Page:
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Complex Numbers tips

  • Thread starter erpoi
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  • #1
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I was wondering if someone can check my solutions and perhaps give me a faster more logical way of working through this question. Thanks.

Homework Statement



If z = 1 + i*root3

i) Find the modulus and argument of z
ii) Express z^5 in Cartesian form a + ib where a and b are real
iii) Find z*zbar
iv) hence, find zbar to the power of negative 5

If w = root2 cis (π/4)

i) Find w/z in polar form.

ii) Express z and w in cartesian form and hence find w/z in cartesian form.

iii) Use answers from i) and ii) to deduce exact value for cos(π/12)


The Attempt at a Solution



i) Modulus is 2, Argument is π/3

ii) Using De Moivre's Theorem, 2^5cis(5*(π/3))
= 32cis(-pie/3)
Then changing to Cartesian form - 32 (cos(-π/3) + isin(-π/3))
= 32(0.5 + (root3/2)i)
= 16 + 16i*root3

iii) z = 1 + i*root3, zbar = 1 - i*root3
z*zbar = 4

iv) Now this part I don't understand the "hence", as in how am I meant to use previous results to get this answer?

I try - zbar = 2cis(-π/3) -> (Is it true that the "bar" of any complex number is just the same modulus and negative angle?)

Then zbar^-5 = Using DM Theorem, (1/32)cis(5π/3)
= (1/32)cis(-π/3)
Then convert to cartesian - (1/32)(cos(-π/3) + isin(-π/3))
= (1/32)(0.5 + iroot3/2)
= 1/64 + iroot3/64


If w = root2 cis (π/4)

i) Find w/z in polar form.
I found it in cartesian - (1+i)/(1 + root3 i) then realising, gives (1 + root3)/4 + (1-root3)/4 * i

But how do I change to Polar form? I am also stuck on how to get cos(pie/12) as exact value. Thanks.
 

Answers and Replies

  • #2
dextercioby
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[itex] \sin\frac{-\pi}{3}=-\sin\frac{\pi}{3} [/itex]

[itex] w=|w|e^{i\theta} [/itex]
 
  • #3
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[itex] \sin\frac{-\pi}{3}=-\sin\frac{\pi}{3} [/itex]

[itex] w=|w|e^{i\theta} [/itex]
Hello I'm still very basic in this, and I dont understand your notation in the second part. Would you be able to explain further? Thanks!
 
  • #4
dextercioby
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I thought the complex exponential was the "polar form".
 
  • #5
Dick
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exp(i*theta)=cis(theta). He may not know the exponential notation.
 
  • #6
Dick
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"(Is it true that the "bar" of any complex number is just the same modulus and negative angle?)"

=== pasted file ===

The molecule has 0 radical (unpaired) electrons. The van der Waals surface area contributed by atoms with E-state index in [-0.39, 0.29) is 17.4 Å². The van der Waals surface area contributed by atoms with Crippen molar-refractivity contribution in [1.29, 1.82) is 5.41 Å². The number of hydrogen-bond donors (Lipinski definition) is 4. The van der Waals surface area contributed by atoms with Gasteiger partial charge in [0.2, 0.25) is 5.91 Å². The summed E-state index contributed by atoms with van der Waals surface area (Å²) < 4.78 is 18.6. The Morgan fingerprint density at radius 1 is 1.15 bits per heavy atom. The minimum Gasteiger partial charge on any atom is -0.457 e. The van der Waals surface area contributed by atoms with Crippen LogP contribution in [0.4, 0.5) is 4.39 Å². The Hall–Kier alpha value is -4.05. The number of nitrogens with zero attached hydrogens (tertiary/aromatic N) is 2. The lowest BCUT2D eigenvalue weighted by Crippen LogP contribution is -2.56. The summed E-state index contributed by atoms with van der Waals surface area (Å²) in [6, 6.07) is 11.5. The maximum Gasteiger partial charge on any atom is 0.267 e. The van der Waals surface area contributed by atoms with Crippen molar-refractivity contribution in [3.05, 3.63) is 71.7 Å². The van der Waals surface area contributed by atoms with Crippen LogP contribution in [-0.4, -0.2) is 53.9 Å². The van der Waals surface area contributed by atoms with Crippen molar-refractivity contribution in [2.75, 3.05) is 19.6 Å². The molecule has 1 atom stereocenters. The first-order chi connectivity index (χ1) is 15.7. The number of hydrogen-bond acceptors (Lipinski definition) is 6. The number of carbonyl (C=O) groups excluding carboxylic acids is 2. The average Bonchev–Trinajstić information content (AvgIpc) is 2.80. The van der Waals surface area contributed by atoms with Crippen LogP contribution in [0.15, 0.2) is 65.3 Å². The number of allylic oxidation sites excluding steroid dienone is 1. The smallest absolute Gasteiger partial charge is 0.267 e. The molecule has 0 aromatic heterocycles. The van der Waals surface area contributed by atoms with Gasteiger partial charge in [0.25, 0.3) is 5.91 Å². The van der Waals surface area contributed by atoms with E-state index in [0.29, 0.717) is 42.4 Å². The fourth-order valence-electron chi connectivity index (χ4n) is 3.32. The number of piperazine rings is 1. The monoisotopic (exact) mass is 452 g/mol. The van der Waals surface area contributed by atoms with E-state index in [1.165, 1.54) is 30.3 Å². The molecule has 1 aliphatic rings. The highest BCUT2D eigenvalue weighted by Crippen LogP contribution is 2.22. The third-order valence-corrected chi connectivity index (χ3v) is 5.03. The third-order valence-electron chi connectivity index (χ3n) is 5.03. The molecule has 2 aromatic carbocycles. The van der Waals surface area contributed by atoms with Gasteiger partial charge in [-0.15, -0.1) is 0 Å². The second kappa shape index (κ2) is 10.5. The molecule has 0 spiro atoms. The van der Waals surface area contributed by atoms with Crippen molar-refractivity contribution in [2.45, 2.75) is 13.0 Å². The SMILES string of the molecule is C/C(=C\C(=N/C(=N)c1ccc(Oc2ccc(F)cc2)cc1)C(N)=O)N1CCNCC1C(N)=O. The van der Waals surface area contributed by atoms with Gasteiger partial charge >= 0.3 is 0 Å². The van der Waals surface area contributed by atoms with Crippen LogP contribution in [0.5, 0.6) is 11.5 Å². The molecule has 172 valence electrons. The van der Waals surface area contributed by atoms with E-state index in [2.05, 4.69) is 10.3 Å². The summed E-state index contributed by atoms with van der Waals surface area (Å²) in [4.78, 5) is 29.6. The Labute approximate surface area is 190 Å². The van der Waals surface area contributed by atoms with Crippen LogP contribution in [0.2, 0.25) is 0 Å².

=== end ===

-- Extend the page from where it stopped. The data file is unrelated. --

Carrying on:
Sure. bar(cis(a))=cis(-a). It's also handy to convince yourself that cis(a)*cis(b)=cis(a+b) and cis(a)/cis(b)=cis(a-b). This is easy to see in the exponential notation. Now note pi/12=pi/3-pi/4. Does that help?
 
  • #7
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He may not know the exponential notation.
Yes I have never heard of it, does it make doing the question easier? If so, can you explain?
 
  • #8
HallsofIvy
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The "hence" part is due to this:
[tex]\left(z\bar{z}\right)^5= z^5 \bar{z}^5[/itex]
You know that the left side is 45= 1024 and you have already calculated [itex]z^5[/itex] so you can easily solve for [itex]\bar{z}^5[/itex].
 
  • #9
Gib Z
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Eulers Formula:

[tex]e^{ix} = \cos x + i \sin x[/tex]. This lets us write complexs numbers in better ways. O and, De Moirves Theorem is an easy proof with this baby.
 
  • #10
Gib Z
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O and just incase you want to see how its proved, expand and simplify the taylor series of e^(ix) and see wat you get, or

let f(x)=cis(x)/e^(ix), find f'(x), once u prove its zero, just find one value and its obvious.

EDIT: O and iii is much easier with it i think, but i have to go, someone else will tell you.
 
Last edited:
  • #11
Dick
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The nice thing about the exponential notation is that it turns an equation like [tex]cis(a)*cis(b)=cis(a+b)[/tex] into [tex]e^{i a} e^{i b}=e^{i (a+b)}[/tex]. Written this way you don't have to remember it as a special rule for the cis function. It's a general property of exponentials. Because cis IS an exponential.
 
  • #12
matt grime
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Erm, Halls, you're being obtuse for no good reason:

(z*)^5 = (z^5)*

* is the same as the over bar.
 
  • #13
HallsofIvy
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Well, that happens occaissionally! Perhaps more often that I would like!
 

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